- Posted by Lance
- On April 19, 2021
- 0 Comments
The weather is warming up in the Triangle. That means flowers are blooming, you’re spending more time outdoors with friends and family, and… mosquitoes are about to make their annual entrance.
There are a lot of strategies people use to rid their properties of these little blood suckers, but one you may not have considered is investing in some new plants for your yard. In the list below, we’ll list some plants that really do help keep mosquitoes at bay.
We will place these plants into two basic categories: first, plants that soak up extra water (which is the main source of mosquito breeding), and second, plants that repel already-existing mosquitoes with a strong odor.
Plants that eliminate standing water
If you know anything about controlling mosquitoes, you’ll know that the first rule is to eliminate any standing water nearby that they use for laying their eggs. Sometimes you won’t have control of this, like with a lake or pond that is part of the area’s environment. But other times, like with an area that frequently gets flooded, you can plant certain plants there to suck up all that moisture so mosquitoes don’t make it their favorite local breeding ground. Here are a few that can help with this task:
- Lilies — There are a variety of lilies that are great in swampy areas. Some that may work are day lilies and lilies of the valley.
- Ferns — These are also great for a boggy environment. They love water and can suck it up fast.
- Cattails — You’ve likely seen these if you’ve ever found yourself in a swamp. They are long thin plants with a hot dog-looking clump at the top. The reason they are always found in swamps is they thrive in wet environments and can help keep moisture down.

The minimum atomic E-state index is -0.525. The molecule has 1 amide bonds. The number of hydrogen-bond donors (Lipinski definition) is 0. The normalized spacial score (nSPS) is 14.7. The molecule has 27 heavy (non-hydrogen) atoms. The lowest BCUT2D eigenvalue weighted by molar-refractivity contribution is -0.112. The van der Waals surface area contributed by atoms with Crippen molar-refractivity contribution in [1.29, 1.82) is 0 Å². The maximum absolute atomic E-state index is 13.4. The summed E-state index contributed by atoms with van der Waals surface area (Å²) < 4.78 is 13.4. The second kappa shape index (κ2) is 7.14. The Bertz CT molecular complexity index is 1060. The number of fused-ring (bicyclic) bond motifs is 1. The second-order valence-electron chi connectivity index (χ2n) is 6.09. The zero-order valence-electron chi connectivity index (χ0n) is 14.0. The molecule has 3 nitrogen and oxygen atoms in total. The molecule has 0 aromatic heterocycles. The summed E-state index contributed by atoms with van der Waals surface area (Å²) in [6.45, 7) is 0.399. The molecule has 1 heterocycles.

- Carolina Jessamine — In this region, a local favorite certainly includes the Carolina Jessamine. This beautiful, yellow flowering plant loves wet ground, so it can definitely help prevent swampy areas for mosquitoes to thrive.
Plants with an odor that drives away mosquitoes
Mosquitoes actually are fairly sensitive to smells and will avoid areas with ones they do not like. Some of these plants may have scents that you don’t like, though, so make sure it’s something you can tolerate.
- Mint — You can use mint to drive away mosquitoes while also using the leaves to make desserts and drinks. While the scent is strong, most people find it pleasant, not offensive.
- Citronella — This is usually at the top of the list for plants that keep mosquitoes at bay. The reason is likely that it has a strong, effective smell, but it is also a scent that people enjoy. They enjoy it so much, in fact, that you often find citronella candles and other scented products. There are actually two “citronella” plants: one is citronella plant and the other is a completely different plant called citronella grass (often called lemon grass).
- Basil — Another plant that will be good for the garden and for keeping out mosquitoes is basil. It is a fairly simple plant in appearance and is a common herb that can be used for all kinds of recipes.
- Garlic — This scent is one that people either love or hate. Thankfully, mosquitoes hate it. If you don’t mind the odor, and you think you’d use it in your kitchen, garlic can be a great addition to a mosquito-fighting plan.
Need any more help? Call Critter Control of the Triangle at 919-382-0651. We can help put together comprehensive mosquito-control plans for when nothing else works.